Founded in 1996, Equine Advocates ( is a non-profit equine protection organization based in Chatham, NY.  Its mission is to rescue, protect and prevent the abuse of equines through education, investigation, rescue operations, the dissemination of information to the public and the operation of a horse sanctuary for slaughter-bound, abused and neglected equines. Email or call 518-245-1599 for more information.

12 comments for “Congress Blocks Domestic Horse Slaughter

  1. Mary Stuman
    January 18, 2014 at 10:31 am

    I so agree with all the above comments. Thanks to all who have worked so hard for this. Now we must work for SAFE.

  2. Lucien
    January 17, 2014 at 7:00 pm

    I think horses should be made our national symbol for patriotism much like the bald eagle is the symbol for freedom. They are just as responsible as much as mankind is after all for making us the greatest nation in the world. They have fought and died in every battle fought on U. S. Soil. They have carried men into battle and carried the dead and wounded off the battlefield. They have taken our Presidents to their final resting place. They have taken explorers, pioneers and settlers from ocean to ocean. They have plowed, sowed and harvested fields and crops for farmers to provide us with food and nutrition to complete these task. They have carried mail, milk and bread to our doorstep even when the weather was at its worst. They have also provided us with all kinds of entertainment for thousands of years, horse racing, rodeos , showmanship and of course horseback riding.
    Slaughtering them is no way to thank these majestic animals for all they have done for us.

  3. Julie
    January 17, 2014 at 4:33 pm

    Wonderful news. Now the real test is to pass SAFE. The long and difficult journey these horses endure only to meet a horrendous inhumane death is inexcusable. Anyone who would oppose this bill should be ashamed. Claiming slaughter to be a necessary evil of the industry is a lie. Overbreeding due to pure greed is the reason for unwanted horses. Lana and Barbara hit the nail on the head in calling out the AQHA and Thoroughbred association. Two of the most wonderful horse breeds at the top of the list in horses sent to slaughter for what reason- greed. Irresponsible breeding by all needs to end.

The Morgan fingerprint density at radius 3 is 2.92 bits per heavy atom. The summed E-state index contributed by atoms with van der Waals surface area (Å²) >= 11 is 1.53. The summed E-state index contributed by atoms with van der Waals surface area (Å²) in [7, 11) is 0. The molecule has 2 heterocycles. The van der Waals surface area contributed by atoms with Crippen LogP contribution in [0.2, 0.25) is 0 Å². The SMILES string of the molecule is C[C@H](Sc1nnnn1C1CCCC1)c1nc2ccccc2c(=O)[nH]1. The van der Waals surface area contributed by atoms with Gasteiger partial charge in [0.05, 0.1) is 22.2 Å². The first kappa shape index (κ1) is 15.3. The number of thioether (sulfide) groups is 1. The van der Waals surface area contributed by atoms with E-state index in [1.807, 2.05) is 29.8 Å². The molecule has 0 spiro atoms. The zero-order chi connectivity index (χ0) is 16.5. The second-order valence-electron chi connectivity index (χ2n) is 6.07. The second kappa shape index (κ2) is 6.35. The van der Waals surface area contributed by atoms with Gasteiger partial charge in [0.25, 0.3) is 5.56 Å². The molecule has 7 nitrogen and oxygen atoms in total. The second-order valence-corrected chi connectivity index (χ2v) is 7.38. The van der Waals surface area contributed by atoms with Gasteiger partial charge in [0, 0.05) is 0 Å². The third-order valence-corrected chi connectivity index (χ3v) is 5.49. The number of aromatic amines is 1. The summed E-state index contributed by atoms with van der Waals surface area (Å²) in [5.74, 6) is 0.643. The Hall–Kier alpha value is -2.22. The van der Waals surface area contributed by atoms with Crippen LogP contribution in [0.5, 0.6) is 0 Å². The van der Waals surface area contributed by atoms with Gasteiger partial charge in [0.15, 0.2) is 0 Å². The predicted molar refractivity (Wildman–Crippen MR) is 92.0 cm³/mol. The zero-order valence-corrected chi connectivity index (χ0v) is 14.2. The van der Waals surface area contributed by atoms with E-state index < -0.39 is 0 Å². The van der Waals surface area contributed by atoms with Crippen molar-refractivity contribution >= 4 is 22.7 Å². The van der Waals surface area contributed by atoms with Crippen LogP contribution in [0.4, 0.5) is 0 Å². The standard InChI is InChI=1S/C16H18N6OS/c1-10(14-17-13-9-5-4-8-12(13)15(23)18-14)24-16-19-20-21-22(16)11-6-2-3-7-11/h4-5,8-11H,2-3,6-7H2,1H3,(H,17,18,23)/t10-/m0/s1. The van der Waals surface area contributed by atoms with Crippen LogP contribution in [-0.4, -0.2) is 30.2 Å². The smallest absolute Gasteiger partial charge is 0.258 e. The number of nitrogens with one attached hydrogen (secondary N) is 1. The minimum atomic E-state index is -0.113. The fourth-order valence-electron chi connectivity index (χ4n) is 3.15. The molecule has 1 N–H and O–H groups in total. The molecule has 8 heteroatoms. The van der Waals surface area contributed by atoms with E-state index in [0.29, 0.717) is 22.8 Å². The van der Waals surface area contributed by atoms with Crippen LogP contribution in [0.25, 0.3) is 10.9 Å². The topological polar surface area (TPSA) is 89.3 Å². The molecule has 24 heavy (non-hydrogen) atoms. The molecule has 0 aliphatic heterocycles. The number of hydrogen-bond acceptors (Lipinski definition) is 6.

4. Mary Terry
    January 17, 2014 at 10:59 am

    This is great news! Thanks to all the people who made it happen.

    Please keep up the good fight and ban our horses from being shipped to Canada and Mexico or any other countries. Horse racing is such a crooked and non caring business these days. Its all about money and not about the best horse. Just the best drugged horse. I stopped watching the Kentucky Derby and all other horse races. For most of my life I watched the Kentucky Derby with my eyes glued to the tv. Sometimes I was working on that day so I asked everyone to not tell me who won. Mama and Daddy taped the race for me so I could watch it later. It was always a thrill. Not today. Corruption ruins everything it touches. Stand up for the horses.